Between 6.5 and 7.5 million ha are grown each year in the main producing countries, generating an annual rapeseed harvest of up to 25 million tonnes.
Each tonne of rapeseed yields around 450 litres of high quality food oil with a wide variety of home, manufacturing and catering uses. Not only this, but 580kg per tonne produced from rapeseed oil extraction process is much sought-after as a high protein animal feed.
Increasing European crop performance and strong domestic demand for rapeseed oil means OSR can be highly profitable to grow with the right management.
Because Europe remains far from self-sufficient in vegetable oil production, rapeseed oil is less vulnerable to world market fluctuations than feed grains. At the same time, growing rapeseed offers valuable opportunities to replace imports of palm oil, in particular, with healthier and more environmentally sound home production.
Rapeseed crop is also a first class break crop for cereal rotations. Growing rapeseed allows the natural cycle of cereal disease, weed and pest build-up to be effectively broken. This takes the pressure off future cereal crop management, enabling yields to be increased and growing costs reduced.
Different sowing, spraying and harvest timings to winter cereals are especially valuable in spreading farm workloads at critical times of the year too. This does much to ensure that every crop on the farm receives the timely management essential for the best performance.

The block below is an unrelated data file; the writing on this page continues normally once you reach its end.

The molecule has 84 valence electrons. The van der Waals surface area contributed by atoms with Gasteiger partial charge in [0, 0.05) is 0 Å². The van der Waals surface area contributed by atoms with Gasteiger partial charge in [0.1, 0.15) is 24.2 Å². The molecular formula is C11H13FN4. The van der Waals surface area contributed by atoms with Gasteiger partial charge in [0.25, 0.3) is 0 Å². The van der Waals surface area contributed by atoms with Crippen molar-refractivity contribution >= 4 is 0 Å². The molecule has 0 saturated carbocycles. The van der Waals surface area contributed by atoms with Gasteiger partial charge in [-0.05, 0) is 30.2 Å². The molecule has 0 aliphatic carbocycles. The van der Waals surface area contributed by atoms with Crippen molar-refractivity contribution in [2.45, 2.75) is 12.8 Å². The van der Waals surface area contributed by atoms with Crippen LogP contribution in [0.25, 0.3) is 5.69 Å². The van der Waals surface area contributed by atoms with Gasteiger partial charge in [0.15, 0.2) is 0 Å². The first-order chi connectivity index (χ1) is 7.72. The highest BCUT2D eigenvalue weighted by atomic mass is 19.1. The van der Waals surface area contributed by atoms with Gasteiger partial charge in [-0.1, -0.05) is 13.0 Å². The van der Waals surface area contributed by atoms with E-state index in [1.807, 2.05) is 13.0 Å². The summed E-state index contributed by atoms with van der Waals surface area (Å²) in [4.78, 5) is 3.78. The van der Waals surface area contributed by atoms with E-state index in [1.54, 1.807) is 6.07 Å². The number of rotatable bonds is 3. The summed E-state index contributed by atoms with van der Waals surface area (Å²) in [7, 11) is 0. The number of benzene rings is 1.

As well as its profitability and rotational value, winter rapeseed crop stands out for the range of wider farm benefits it provides.
The 11-month ground coverrapeseed growing gives and the deep and extensive root system it develops help protect soils from erosion, improve their aeration and reduce nitrate leaching over the vulnerable winter months.
Large amounts of above and below ground biomass make a significant contribution to building soil humus too and therapeseed crop provides a particularly good farmland wildlife habitat.
Growing a different high value crop alongside cereals each year further spreads the risk farms run from an increasingly unpredictable climate and uncertain commodity markets.